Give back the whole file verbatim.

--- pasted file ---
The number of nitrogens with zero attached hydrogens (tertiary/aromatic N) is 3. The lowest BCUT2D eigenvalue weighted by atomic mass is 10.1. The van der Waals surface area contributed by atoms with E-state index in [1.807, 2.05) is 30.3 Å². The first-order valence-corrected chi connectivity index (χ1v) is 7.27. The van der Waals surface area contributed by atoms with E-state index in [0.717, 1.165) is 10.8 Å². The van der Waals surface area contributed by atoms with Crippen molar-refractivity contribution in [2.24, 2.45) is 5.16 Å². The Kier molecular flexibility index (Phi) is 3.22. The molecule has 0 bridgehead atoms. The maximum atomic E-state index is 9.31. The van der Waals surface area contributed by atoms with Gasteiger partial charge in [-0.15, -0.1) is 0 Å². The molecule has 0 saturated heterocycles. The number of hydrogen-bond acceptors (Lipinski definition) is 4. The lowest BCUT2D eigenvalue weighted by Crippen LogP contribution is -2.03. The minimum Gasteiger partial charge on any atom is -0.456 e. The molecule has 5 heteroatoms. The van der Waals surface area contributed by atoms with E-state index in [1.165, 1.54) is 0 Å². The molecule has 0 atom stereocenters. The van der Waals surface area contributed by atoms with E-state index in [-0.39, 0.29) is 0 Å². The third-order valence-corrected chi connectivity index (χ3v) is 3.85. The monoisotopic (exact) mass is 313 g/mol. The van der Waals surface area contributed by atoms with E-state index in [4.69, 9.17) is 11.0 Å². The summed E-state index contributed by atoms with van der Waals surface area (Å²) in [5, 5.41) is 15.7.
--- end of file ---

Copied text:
The number of nitrogens with zero attached hydrogens (tertiary/aromatic N) is 3. The lowest BCUT2D eigenvalue weighted by atomic mass is 10.1. The van der Waals surface area contributed by atoms with E-state index in [1.807, 2.05) is 30.3 Å². The first-order valence-corrected chi connectivity index (χ1v) is 7.27. The van der Waals surface area contributed by atoms with E-state index in [0.717, 1.165) is 10.8 Å². The van der Waals surface area contributed by atoms with Crippen molar-refractivity contribution in [2.24, 2.45) is 5.16 Å². The Kier molecular flexibility index (Phi) is 3.22. The molecule has 0 bridgehead atoms. The maximum atomic E-state index is 9.31. The van der Waals surface area contributed by atoms with Gasteiger partial charge in [-0.15, -0.1) is 0 Å². The molecule has 0 saturated heterocycles. The number of hydrogen-bond acceptors (Lipinski definition) is 4. The lowest BCUT2D eigenvalue weighted by Crippen LogP contribution is -2.03. The minimum Gasteiger partial charge on any atom is -0.456 e. The molecule has 5 heteroatoms. The van der Waals surface area contributed by atoms with E-state index in [1.165, 1.54) is 0 Å². The molecule has 0 atom stereocenters. The van der Waals surface area contributed by atoms with E-state index in [-0.39, 0.29) is 0 Å². The third-order valence-corrected chi connectivity index (χ3v) is 3.85. The monoisotopic (exact) mass is 313 g/mol. The van der Waals surface area contributed by atoms with E-state index in [4.69, 9.17) is 11.0 Å². The summed E-state index contributed by atoms with van der Waals surface area (Å²) in [5, 5.41) is 15.7.